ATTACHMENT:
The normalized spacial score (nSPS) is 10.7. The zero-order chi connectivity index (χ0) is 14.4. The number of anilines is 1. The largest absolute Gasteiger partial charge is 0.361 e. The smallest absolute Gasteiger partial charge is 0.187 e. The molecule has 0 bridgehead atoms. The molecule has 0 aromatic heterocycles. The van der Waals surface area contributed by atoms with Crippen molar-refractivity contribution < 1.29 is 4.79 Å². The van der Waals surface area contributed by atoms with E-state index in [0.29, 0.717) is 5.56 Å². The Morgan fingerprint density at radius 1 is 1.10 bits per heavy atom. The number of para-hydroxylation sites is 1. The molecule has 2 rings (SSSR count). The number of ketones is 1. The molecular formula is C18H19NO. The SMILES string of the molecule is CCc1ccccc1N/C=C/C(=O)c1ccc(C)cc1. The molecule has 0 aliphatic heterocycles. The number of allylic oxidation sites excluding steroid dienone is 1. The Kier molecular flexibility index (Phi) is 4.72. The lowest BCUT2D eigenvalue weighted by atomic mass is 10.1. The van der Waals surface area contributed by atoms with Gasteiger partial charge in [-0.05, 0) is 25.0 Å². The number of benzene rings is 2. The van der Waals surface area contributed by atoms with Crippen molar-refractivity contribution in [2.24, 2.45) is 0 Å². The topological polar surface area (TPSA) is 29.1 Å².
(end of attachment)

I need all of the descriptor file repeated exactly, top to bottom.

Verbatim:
The normalized spacial score (nSPS) is 10.7. The zero-order chi connectivity index (χ0) is 14.4. The number of anilines is 1. The largest absolute Gasteiger partial charge is 0.361 e. The smallest absolute Gasteiger partial charge is 0.187 e. The molecule has 0 bridgehead atoms. The molecule has 0 aromatic heterocycles. The van der Waals surface area contributed by atoms with Crippen molar-refractivity contribution < 1.29 is 4.79 Å². The van der Waals surface area contributed by atoms with E-state index in [0.29, 0.717) is 5.56 Å². The Morgan fingerprint density at radius 1 is 1.10 bits per heavy atom. The number of para-hydroxylation sites is 1. The molecule has 2 rings (SSSR count). The number of ketones is 1. The molecular formula is C18H19NO. The SMILES string of the molecule is CCc1ccccc1N/C=C/C(=O)c1ccc(C)cc1. The molecule has 0 aliphatic heterocycles. The number of allylic oxidation sites excluding steroid dienone is 1. The Kier molecular flexibility index (Phi) is 4.72. The lowest BCUT2D eigenvalue weighted by atomic mass is 10.1. The van der Waals surface area contributed by atoms with Gasteiger partial charge in [-0.05, 0) is 25.0 Å². The number of benzene rings is 2. The van der Waals surface area contributed by atoms with Crippen molar-refractivity contribution in [2.24, 2.45) is 0 Å². The topological polar surface area (TPSA) is 29.1 Å².